Red crane boom on the Warkworth Pump Station Project

A red crane boom is a temporary landmark feature in the riverside town of Warkworth, north of Auckland. Visible for kilometres, the boom marks the spot where McConnell Dowell are delivering Watercare’s Warkworth Pump Station in Lucy Moore Memorial Park.

The crane extension is the only indication to the surrounding community that there is a major construction project underway with the compact, efficient, and well managed site nestled neatly by the river.

The site footprint belies the extensive facilities being built, including two underground structures – one being a 17m by 10.5m wetwell/drywell rectangular chamber to a depth of 13 metres, and the other a 15m diameter circular emergency storage tank to a depth of 8 metres.

The pump station is a component of the Warkworth to Snells Transfer Pipeline scheme to convey wastewater from Warkworth to Snells Beach to cater for future growth and enable Watercare to decommission the existing Warkworth Wastewater Treatment Plant which discharges into the Mahurangi River.

The construction of the wetwell / drywell and the storage tank promotes the caisson (sunk shaft) method refined by McConnell Dowell on other projects in NZ and internationally. Simplified, this method of construction works by using the drag force of the soil that acts against the exterior and interior caisson walls. Excavating the soil inside the caisson reduces the drag force along the interior walls, allowing the caisson to sink under its own dead weight.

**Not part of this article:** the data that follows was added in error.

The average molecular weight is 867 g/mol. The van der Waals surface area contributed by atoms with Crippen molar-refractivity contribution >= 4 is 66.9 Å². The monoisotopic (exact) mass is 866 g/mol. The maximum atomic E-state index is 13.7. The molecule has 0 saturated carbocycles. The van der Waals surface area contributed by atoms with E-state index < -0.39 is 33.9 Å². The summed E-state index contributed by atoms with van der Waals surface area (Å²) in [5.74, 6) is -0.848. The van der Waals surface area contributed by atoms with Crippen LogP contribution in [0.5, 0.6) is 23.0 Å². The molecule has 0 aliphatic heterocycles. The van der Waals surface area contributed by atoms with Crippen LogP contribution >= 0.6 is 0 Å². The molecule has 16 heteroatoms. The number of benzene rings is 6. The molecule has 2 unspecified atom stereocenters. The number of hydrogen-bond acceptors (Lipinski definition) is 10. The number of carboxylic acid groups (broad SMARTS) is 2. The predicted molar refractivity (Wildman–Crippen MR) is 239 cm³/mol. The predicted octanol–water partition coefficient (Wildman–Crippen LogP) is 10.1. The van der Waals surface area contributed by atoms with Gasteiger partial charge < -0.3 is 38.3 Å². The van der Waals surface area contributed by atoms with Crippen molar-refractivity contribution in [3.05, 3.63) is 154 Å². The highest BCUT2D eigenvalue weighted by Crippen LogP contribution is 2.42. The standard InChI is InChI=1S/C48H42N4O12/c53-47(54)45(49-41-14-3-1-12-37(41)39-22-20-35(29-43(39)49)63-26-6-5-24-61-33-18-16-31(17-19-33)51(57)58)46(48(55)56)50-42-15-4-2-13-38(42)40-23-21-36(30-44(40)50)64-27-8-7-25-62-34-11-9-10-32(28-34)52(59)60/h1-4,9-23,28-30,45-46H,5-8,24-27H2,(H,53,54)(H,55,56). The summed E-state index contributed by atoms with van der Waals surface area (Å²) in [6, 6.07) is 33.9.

It was selected for the distinctive benefits it offers to the location and overall project delivery:

  • A condensed construction area due to minimised excavation and working space required
  • Eliminates the requirement for piling or other ground support systems for the underground structures
  • Less noise and vibration impact on the surrounding community because there is no backfilling required
  • Minimised time required on-site, which further reduces overall community impact
  • Enhanced safety to site workers and park users
  • Reduced carbon footprint as there is no material brought in for backfilling around the sunk structures
  • Decreased impact and risk to the surrounding sensitive environment
  • Negates challenges encountered with excavating in poor ground conditions

The project is due for completion at the end of 2023.